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Apatite

Jewel of the Month
By Gary Roskin, G.G., FGA, Senior Editor
This story appears in the November 2004 issue of JCK magazine
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Three large pieces of teal-color rough stand out in this image of apatite, furnished by L. Allen Brown of All That Glitters, Methuan, Mass. These natural-color northern Madagascar gems have a total weight of approximately 138 cts. Heat-treated neon melee, two round brilliant blues from southern Madagascar, weigh .13 and .17 cts., respectively. Richard Krementz of Richard Krementz Gemstones, Newark, N.J., provided these two gems, along with the large 3.44-ct. deep teal cat's-eye. What to do with all those little gemmy crystals? Give them to Robert Bentley, New York, who will string them into a necklace like the one seen here.

While the name may conjure thoughts of food, the name apatite has little to do with eating. Its source is Greek mythology—Apate, goddess of deceit, trickery, and fraud and one of the "spirits" (diseases, sorrows, vices, and crimes that afflict humanity) found inside Pandora's Box.

Some say apatite got its name because it's a group of more than a dozen different minerals (fluorapatite, chlorapatite, hydroxylapatite, etc.), a Pandora's Box of mineral substitutions.

Other authors have noted that apatite crystals are one of the prime components of teeth, forming the junction between the dentin and the enamel. Because of the location, they try somewhat desperately to make a connection between "apatite" and "appetite." From what we can determine, however, no such connection exists.

Origin. Significant history for apatite as a serious commercial gem material begins only a decade ago, in the mid 1990s. That's when the electric blue and green Paraìba tourmalines were making big strides, selling for thousands of dollars per carat. When deposits of neon green, greenish-blue, and bluish-green apatite were unearthed in Madagascar, the industry finally had its Paraìba substitute.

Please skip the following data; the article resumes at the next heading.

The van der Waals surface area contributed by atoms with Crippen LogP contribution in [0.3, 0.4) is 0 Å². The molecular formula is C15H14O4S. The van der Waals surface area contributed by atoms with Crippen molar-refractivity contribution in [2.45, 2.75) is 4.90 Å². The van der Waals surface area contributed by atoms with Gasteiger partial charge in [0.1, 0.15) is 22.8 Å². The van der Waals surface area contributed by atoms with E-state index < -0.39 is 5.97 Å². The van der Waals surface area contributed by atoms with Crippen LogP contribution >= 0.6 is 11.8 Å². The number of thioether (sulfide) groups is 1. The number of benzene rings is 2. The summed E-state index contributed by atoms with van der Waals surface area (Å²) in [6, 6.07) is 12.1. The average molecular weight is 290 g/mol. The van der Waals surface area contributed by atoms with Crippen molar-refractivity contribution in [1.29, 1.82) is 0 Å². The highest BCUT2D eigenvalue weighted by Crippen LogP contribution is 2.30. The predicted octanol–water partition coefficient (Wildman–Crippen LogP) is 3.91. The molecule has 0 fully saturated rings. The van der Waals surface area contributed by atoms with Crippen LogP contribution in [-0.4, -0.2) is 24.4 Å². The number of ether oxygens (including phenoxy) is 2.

"We first took notice of apatite back in about 1995," says L. Allen Brown, of All That Glitters, Methuan, Mass. (www.ATGGems.com). "It was actually hard to miss! Any gemstone with a color similar to Paraìba tourmaline will always attract attention."

Madagascan apatite originates in locales at the northern and southern tips of the island, notes Madagascan gems expert Tom Cushman of Allerton Cushman & Co. in Sun Valley, Idaho. "The smaller, more neon color comes from the south, and the larger teal-colored material is found in the north." At present, there is adequate supply of the small material from the south, but not of the northern material.

Apatite is one of those minerals that, like quartz or topaz, can be found (in non-gemmy mineral deposits) almost anywhere in the world, and in huge sizes. But as a gemstone, the most notable deposits of apatite outside Madagascar are those in Brazil, the United States, and Mexico, along with East African countries such as Tanzania, Nigeria, Malawi, Mozambique, and Zambia.

Color. Natural color is typically green, but apatite also comes in yellow (notably from Mexico), blue, purple (with the best reportedly coming from Maine), pink, and reddish-brown. "The natural green color is a 'pine' green," says Cushman. It is described as "green or slightly green-blue" by Alain Darbellay of J. & A. Darbellay, Lausanne, Switzerland.

Some natural yellow and blue-green apatite is found in northern Madagascar, says Darbellay. "The color of the blue-green is natural, but it's not really considered a 'neon' color." Examples may be seen on his Web site at www.GGGems.com.

Darbellay and Cushman both note that the green gems known as neon apatites coming from southern Madagascar owe their color to heat treatment. There's also a mint green, Mediterranean blue, neon blue-green, and neon blue, writes Brown.

The darker, larger, teal-blue material comes from northern Madagascar and is rare. Both Cushman and Darbellay remind us that one of the major reasons apatite is in short supply is that sapphire and ruby mining is much more profitable for the Madagascans.